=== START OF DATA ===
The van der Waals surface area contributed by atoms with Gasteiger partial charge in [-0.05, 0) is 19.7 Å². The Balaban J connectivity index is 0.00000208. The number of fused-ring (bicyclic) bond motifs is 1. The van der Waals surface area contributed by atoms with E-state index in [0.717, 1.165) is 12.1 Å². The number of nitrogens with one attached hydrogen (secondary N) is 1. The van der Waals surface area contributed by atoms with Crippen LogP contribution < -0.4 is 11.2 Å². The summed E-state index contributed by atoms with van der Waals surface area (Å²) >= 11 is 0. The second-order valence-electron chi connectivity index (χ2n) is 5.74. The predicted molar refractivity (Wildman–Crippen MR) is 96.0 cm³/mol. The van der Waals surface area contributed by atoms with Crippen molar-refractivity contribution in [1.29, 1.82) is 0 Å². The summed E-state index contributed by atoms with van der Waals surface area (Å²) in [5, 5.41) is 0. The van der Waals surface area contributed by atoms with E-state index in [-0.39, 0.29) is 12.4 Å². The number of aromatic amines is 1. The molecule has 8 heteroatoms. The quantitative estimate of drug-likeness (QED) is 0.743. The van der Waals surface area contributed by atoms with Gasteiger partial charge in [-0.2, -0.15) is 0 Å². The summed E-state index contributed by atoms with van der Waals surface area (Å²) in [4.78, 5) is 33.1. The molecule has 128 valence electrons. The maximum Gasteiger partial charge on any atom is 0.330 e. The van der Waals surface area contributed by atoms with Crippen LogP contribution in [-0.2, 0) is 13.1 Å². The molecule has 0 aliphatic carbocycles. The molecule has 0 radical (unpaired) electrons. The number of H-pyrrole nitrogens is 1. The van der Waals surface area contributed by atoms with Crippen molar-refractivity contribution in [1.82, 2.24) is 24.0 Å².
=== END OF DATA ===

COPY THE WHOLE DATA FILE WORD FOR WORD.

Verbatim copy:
The van der Waals surface area contributed by atoms with Gasteiger partial charge in [-0.05, 0) is 19.7 Å². The Balaban J connectivity index is 0.00000208. The number of fused-ring (bicyclic) bond motifs is 1. The van der Waals surface area contributed by atoms with E-state index in [0.717, 1.165) is 12.1 Å². The number of nitrogens with one attached hydrogen (secondary N) is 1. The van der Waals surface area contributed by atoms with Crippen LogP contribution < -0.4 is 11.2 Å². The summed E-state index contributed by atoms with van der Waals surface area (Å²) >= 11 is 0. The second-order valence-electron chi connectivity index (χ2n) is 5.74. The predicted molar refractivity (Wildman–Crippen MR) is 96.0 cm³/mol. The van der Waals surface area contributed by atoms with Crippen molar-refractivity contribution in [1.29, 1.82) is 0 Å². The summed E-state index contributed by atoms with van der Waals surface area (Å²) in [5, 5.41) is 0. The van der Waals surface area contributed by atoms with E-state index in [-0.39, 0.29) is 12.4 Å². The number of aromatic amines is 1. The molecule has 8 heteroatoms. The quantitative estimate of drug-likeness (QED) is 0.743. The van der Waals surface area contributed by atoms with Gasteiger partial charge in [-0.2, -0.15) is 0 Å². The summed E-state index contributed by atoms with van der Waals surface area (Å²) in [4.78, 5) is 33.1. The molecule has 128 valence electrons. The maximum Gasteiger partial charge on any atom is 0.330 e. The van der Waals surface area contributed by atoms with Crippen LogP contribution in [-0.2, 0) is 13.1 Å². The molecule has 0 aliphatic carbocycles. The molecule has 0 radical (unpaired) electrons. The number of H-pyrrole nitrogens is 1. The van der Waals surface area contributed by atoms with Crippen molar-refractivity contribution in [1.82, 2.24) is 24.0 Å².